Anger Management

Anger is related to your learning story. The situations that make you angry are very often the echo of past events. Let’s look at some possibilities for anger management exploration.

Negative impact of anger on mental health

Chronic anger consumes significant psychological resources, decreases your ability to concentrate and think, as well as your ability to realize yourself. It can lead to stress, depression, and other mental illnesses.

Negative impact of anger on your career

Constructive criticism, differences in point of view, passionate debates are beneficial! Going after your colleagues, superiors, or clients can only alienate them and weaken the respect they have for you.

Negative impact of anger on your relationships

Anger puts knives in the relationship contract that links you to the people you love and often results in the estrangement of your loved ones. Intense, chronic anger can make people around you not trust you, speak to you frankly, feel uncomfortable – people around you just don’t know what will make you angry, or when you lose control. Explosive anger is particularly damaging for children.

Anger: a secondary emotion or when one emotion hides another

In the first case, it is more of a need that is not met. It is a question of determining it and of taking actions in its direction. The second is more emotional avoidance. It is then a matter of learning to make room for the feeling that we are fleeing.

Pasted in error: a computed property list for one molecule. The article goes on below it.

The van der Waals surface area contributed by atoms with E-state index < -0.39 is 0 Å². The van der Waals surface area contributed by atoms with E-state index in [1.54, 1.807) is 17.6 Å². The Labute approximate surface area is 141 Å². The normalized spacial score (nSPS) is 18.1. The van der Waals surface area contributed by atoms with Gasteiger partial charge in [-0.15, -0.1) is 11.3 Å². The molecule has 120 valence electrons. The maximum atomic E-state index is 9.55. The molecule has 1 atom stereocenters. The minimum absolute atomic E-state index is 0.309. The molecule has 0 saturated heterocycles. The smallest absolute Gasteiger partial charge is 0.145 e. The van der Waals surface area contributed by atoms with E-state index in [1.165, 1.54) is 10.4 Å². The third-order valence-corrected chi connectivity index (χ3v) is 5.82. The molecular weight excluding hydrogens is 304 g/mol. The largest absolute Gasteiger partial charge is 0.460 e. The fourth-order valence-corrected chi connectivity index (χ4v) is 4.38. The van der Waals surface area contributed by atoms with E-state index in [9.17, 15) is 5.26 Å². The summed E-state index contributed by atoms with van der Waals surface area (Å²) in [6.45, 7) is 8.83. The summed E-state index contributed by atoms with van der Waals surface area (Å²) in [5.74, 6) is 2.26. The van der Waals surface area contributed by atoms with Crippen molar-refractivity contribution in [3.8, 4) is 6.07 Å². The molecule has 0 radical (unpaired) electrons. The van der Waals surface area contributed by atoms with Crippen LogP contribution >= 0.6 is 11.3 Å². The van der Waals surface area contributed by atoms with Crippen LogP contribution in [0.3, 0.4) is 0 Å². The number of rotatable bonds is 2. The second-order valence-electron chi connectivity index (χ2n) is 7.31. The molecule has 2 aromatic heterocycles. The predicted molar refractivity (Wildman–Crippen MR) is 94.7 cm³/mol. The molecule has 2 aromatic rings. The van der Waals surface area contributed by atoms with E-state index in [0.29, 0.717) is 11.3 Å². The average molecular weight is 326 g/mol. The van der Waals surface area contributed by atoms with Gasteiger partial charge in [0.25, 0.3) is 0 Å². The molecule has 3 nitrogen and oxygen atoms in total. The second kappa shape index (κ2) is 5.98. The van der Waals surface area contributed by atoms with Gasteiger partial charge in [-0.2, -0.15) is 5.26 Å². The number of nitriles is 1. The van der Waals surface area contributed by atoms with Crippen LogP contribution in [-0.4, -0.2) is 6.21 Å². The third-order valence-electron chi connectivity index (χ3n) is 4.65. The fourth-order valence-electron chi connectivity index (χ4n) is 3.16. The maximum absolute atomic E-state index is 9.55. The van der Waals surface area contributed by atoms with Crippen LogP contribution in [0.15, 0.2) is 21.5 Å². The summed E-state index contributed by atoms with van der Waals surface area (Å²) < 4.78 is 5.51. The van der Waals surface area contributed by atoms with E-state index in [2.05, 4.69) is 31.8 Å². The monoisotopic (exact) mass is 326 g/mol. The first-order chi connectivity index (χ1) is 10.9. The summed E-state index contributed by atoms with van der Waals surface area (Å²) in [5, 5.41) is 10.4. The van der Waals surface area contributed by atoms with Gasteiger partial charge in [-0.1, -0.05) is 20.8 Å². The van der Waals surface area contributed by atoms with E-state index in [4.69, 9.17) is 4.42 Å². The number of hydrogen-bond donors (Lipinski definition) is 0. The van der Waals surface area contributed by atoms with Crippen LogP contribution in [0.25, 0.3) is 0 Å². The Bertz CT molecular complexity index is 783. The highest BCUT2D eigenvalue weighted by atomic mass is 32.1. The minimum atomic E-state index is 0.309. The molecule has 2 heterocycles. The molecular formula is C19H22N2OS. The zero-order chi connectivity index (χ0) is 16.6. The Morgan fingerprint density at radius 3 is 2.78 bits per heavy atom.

Anger is also a primary emotion. However, if it occurs in many situations and you do not often express other negative emotions, it is likely to be a problem of emotional expression repertoire: Anger is the only way you have learned to communicate that something is wrong (we would even speak of instrumental emotion if the function of anger is communication). This type of learning is common in families where emotional expression is discouraged.

Here are some ways to find out what is behind the anger:

You are taking different opinions from yours for an assault. Do you consider yourself to be always right and find it difficult to imagine that someone may have a different opinion from yours? If you have a great need for control or a sense of personal fragility often activated, you may interpret a different opinion as a questioning of your authority, or simply of yourself, instead of a simple divergence from view.

If you are uncomfortable with the emotions that you “disconnect” frequently, that anger is your answer to everything… it is to your advantage to spend some time with your emotions. Being aware of your emotions is a key to knowing yourself and living in harmony with your values. Coming to terms with the very wide range of human emotions will allow you to see a little more clearly and not to isolate yourself socially. Emotion awareness is a skill.

  • It is easier to get angry when you are stressed and / or when your body is weak (fatigue, hunger, thirst …).
  • We are rarely angry for the reasons we believe.
  • We are angry when we don’t have what we want.
  • We are sometimes angry when we see a character trait in others that we do not support at home.
  • People get angry when current events echo unresolved emotional situations that have been avoided for a long time.
  • When a situation shares characteristics with a past situation where we have experienced strong anger, anger can be activated.